News broke Friday that author Harper Lee had died peacefully in her sleep at age 89. The author of To Kill a Mockingbird was one of the greats of American literature.
Nelle Harper Lee was born April 28, 1926, in the small town of Monroeville, Alabama. The youngest of four children, she was intensely private and had few words for interviewers when asked about her upbringing, though she was lifelong friends with her neighbor and fellow author Truman Capote (Breakfast at Tiffany's, In Cold Blood). Lee studied at the University of Alabama and moved to New York City in 1949 to work as an airline reservation clerk.
She wrote in her spare time, and secured a literary agent in 1956. Her initial manuscript for what would become To Kill a Mockingbird found its way in 1957 to the J. B. Lippincott Company publishing house, where editor Tay Hohoff spent 2½ years working with Lee to develop the final novel.
Published July 11, 1960, under the name Harper Lee—dropping the Nelle to avoid people mistaking her name for Nellie—To Kill a Mockingbird drew critical acclaim and immediate success.
It’s hard to overstate the importance of To Kill a Mockingbird. From a commercial standpoint, it has remained a best-seller since its initial publication and was adapted into an Oscar-winning film in 1962. From a cultural standpoint, it won the Pulitzer Prize for Fiction in 1961 and is regarded as a modern classic. It is a tale of morality and racial inequality that is still relevant today and taught in schools across the country.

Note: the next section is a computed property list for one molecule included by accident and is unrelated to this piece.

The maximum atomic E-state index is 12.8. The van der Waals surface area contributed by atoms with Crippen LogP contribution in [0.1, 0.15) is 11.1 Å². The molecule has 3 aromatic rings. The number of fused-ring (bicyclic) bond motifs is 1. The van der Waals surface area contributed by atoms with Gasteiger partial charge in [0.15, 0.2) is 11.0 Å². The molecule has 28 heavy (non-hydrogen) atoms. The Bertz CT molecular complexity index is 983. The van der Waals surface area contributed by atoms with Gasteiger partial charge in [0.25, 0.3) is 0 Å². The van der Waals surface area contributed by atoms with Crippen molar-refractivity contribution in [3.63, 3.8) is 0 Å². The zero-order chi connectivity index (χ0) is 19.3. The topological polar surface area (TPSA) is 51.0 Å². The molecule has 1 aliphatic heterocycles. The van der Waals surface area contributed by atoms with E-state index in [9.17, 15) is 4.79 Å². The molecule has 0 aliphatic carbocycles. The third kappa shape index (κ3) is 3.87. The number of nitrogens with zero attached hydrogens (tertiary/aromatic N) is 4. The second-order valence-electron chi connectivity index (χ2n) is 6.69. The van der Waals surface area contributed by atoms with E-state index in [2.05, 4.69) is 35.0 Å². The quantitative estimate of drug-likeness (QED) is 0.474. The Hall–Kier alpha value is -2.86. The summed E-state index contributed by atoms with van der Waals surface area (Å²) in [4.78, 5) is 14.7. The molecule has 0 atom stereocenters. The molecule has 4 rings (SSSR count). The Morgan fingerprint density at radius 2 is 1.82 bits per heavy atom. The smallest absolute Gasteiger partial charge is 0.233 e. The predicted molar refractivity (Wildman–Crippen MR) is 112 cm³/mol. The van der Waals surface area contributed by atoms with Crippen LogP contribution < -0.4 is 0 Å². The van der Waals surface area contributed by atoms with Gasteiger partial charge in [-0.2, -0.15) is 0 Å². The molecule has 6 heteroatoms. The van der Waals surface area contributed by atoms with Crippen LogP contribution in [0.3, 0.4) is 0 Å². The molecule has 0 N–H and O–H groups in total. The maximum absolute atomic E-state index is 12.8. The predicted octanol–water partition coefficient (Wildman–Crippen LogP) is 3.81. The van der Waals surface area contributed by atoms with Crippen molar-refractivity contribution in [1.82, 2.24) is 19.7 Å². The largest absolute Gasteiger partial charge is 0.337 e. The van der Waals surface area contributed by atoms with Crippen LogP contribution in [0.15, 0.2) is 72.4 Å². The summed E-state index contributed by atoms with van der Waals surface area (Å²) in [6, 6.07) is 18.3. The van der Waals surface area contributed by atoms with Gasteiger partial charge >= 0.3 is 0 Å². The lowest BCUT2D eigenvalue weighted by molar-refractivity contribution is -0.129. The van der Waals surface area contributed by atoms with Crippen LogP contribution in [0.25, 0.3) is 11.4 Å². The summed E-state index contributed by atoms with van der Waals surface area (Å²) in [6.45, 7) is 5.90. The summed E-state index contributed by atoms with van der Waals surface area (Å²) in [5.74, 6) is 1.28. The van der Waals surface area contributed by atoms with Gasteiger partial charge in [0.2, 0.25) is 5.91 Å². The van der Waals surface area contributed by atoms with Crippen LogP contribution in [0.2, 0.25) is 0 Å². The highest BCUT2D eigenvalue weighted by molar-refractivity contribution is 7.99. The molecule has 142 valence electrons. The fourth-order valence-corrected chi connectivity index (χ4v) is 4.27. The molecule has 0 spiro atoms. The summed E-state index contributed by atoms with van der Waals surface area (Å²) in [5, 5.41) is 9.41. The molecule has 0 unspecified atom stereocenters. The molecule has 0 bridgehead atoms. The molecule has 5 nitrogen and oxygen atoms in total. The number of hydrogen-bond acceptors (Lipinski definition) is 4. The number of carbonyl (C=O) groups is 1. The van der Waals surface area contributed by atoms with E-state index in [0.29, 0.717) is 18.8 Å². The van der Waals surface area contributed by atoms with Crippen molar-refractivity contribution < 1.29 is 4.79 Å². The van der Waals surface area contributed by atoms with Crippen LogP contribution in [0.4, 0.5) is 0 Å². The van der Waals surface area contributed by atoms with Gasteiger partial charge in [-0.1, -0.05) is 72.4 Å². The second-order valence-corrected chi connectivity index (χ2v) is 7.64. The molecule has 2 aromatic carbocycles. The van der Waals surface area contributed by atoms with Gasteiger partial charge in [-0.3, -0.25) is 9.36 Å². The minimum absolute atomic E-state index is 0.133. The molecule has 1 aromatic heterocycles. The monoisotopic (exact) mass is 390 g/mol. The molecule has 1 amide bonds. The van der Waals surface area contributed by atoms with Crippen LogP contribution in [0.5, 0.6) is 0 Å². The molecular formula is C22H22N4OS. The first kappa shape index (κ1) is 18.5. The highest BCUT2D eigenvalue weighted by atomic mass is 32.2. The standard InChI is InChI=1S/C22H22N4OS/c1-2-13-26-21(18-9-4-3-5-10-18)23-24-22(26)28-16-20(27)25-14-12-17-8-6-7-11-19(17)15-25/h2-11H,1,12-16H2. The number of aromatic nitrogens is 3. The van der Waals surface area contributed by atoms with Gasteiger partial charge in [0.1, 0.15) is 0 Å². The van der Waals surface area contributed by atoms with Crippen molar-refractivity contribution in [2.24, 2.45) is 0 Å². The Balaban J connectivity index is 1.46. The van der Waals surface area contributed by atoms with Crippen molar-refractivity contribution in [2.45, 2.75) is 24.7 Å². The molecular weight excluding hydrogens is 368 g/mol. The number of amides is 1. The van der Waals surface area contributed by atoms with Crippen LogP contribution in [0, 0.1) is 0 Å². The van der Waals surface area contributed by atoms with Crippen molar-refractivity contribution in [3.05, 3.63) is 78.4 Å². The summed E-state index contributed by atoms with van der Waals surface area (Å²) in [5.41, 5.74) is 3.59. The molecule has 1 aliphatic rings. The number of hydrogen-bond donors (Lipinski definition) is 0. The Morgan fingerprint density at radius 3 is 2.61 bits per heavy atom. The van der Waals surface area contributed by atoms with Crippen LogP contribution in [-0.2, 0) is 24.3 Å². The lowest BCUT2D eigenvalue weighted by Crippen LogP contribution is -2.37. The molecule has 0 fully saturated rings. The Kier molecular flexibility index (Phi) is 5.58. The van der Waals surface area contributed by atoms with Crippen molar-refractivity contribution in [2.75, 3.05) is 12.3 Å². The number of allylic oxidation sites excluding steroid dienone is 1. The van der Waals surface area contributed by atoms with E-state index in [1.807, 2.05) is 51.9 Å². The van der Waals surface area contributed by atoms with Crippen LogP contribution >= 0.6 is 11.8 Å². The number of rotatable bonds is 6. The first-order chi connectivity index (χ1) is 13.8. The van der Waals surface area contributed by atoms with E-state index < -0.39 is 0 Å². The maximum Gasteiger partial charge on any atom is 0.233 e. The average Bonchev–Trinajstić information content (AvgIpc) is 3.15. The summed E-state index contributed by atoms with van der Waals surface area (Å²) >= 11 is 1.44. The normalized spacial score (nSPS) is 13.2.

After the success of Mockingbird, Lee continued to follow her own path in life. She assisted Capote in his research for In Cold Blood in the 1960s, but spent much of her time pursing her passion for reading. Reluctant to give personal interviews, Lee became an enigmatic and elusive figure of American literature.
Her decision in subsequent decades to publish no further novels helped to bolster To Kill a Mockingbird’s reputation, but also left Lee’s legacy open to the occasional salacious rumor. Was she solely responsible for Mockingbird or was the novel—as some conspiracy theorists claimed—written secretly by Capote? Lee handled these stories stoically, with her trademark self-deprecation. She continued to avoid the limelight, spending most of her time living in Monroeville with her sister Alice and only rarely appearing or speaking publicly, such as when she accepted the Presidential Medal of Freedom in 2007.
Her last few years were marked by lawsuits over her copyright to Mockingbird and merchandising of the novel and by the surprising release of a second novel, Go Set a Watchman, in 2015. Like many aspects of her life, this release inspired many stories in the media. Had Lee (who suffered a stroke in 2007) really approved its release? Was Watchman truly intended to be a separate novel or was it only an inferior early draft of Mockingbird? While many conflicting accounts were reported, it was ultimately left up to readers to decide the nature of Go Set a Watchman.
The greatest way to honor the memory of Harper Lee is to read and understand her work.